How To Run A Successful Fundraiser

by : Keith Smith

This is the first article of a multi-part series on this topic.

Part One of this SPECIAL REPORT is about:

Organizing Your Group

Would you agree that it's easier complete a job when you have a blueprint to follow? Yes?

Also, the exact opposite maybe true which brings us to the old axiom:

"Fail to plan, plan to fail"

Usually most groups avoid planning because they view it as difficult or tedious or may be in a rush to get going. Don't let this happen!! What appears to be unpleasant far exceeds the dismal results you will have without a plan.

Fortunately, the exact opposite is true when you have the necessary tools at your disposal.

That is why this report was written. To give you an idea of how easy it is to plan your fundraiser and to stay focused on your goals.

Shall we begin?

*First of all, I cannot stress this point enough: You need to know why you want to fundraise. You do this by answering the following questions:

1)Why do you need to raise money?

Answer the above question and you will have the source of your group's motivation and the community's effort to help you acquire the funds you need.

2)What will you do with the money you raise?

Find out what you need. Survey those who are active participants within the your organization or group.

Example: The PTA/PTO may want to ask teachers what is needed in the classrooms or administrators what is needed in the school as a whole. Then choose from the list of items that appear in the majority or allow the fundraising committee to decide amongst the available choices.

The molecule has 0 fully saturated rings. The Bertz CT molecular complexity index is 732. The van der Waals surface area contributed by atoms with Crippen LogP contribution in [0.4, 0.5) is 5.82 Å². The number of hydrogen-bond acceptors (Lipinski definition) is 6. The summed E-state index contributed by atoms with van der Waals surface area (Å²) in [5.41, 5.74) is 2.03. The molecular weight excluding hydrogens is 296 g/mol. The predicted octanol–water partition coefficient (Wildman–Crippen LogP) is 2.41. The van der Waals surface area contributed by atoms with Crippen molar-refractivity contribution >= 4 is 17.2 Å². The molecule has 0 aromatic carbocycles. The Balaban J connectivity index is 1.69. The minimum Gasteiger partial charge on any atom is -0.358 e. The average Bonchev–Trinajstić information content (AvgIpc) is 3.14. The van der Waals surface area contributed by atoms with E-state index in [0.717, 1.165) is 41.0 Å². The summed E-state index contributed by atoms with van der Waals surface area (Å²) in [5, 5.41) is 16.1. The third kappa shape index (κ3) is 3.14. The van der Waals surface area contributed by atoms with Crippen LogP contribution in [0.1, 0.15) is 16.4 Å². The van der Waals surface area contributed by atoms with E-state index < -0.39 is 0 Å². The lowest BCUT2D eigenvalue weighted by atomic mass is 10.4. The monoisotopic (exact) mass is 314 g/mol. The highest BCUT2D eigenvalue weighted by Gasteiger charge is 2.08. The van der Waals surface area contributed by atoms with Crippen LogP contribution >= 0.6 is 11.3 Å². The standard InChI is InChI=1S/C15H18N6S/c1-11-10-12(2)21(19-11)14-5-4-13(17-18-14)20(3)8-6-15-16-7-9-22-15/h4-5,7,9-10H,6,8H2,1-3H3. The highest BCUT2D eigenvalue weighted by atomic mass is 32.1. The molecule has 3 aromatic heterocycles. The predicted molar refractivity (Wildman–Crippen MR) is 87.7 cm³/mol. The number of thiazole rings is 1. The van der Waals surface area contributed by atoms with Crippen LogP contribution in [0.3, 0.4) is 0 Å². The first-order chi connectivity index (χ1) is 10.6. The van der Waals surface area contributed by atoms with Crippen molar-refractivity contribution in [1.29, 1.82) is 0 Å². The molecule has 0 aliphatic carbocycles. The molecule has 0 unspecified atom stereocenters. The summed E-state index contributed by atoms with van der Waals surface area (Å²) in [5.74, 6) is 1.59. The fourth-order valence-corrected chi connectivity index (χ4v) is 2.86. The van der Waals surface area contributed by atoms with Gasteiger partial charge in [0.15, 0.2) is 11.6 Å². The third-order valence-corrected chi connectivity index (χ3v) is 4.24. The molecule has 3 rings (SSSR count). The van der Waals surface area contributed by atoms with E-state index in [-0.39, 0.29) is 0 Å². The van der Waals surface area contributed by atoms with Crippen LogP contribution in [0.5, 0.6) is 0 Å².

3)How much will you need? This is where you create a goal.

For instance, if your goal is to raise money to purchase computer equipment, research all the costs involved (hardware, software, installation, etc.).

Also,don't forget the annual costs of maintenance and repair if you are purchasing equipment.

4)Who will be your fundraising personnel responsible for:

  1. Choosing a fundraiser

  2. Making sure order forms get to the sellers

  3. Getting information out to the public about your fundraiser

  4. Collecting orders

  5. Tallying orders

  6. Counting Money

  7. Depositing Money

  8. Handling delivery

5)How are you going to raise the money?

Will you use the direct sales approach? Brochure sales such as cookie dough, cheesecakes, candles, etc.

What about community service activities? Auctions, car washes, leaf raking, concessions at concerts or sporting events, etc.

As you can see, getting organized is not that difficult, isn't it? Once you have answered the questions relevant to your group, you are on your way to earning those profits you desire which leads us to the topic of the next newsletter:

Choosing A Fundraiser

Copyright 2004. All rights reserved

You have permission to publish this article electronically or in print, free of charge, as long as the bylines are included. A courtesy copy of your publication would be appreciated.

This is the Fundraising Connection newsletter which begins with the Free Special Report: How To Run A Successful Fundraiser.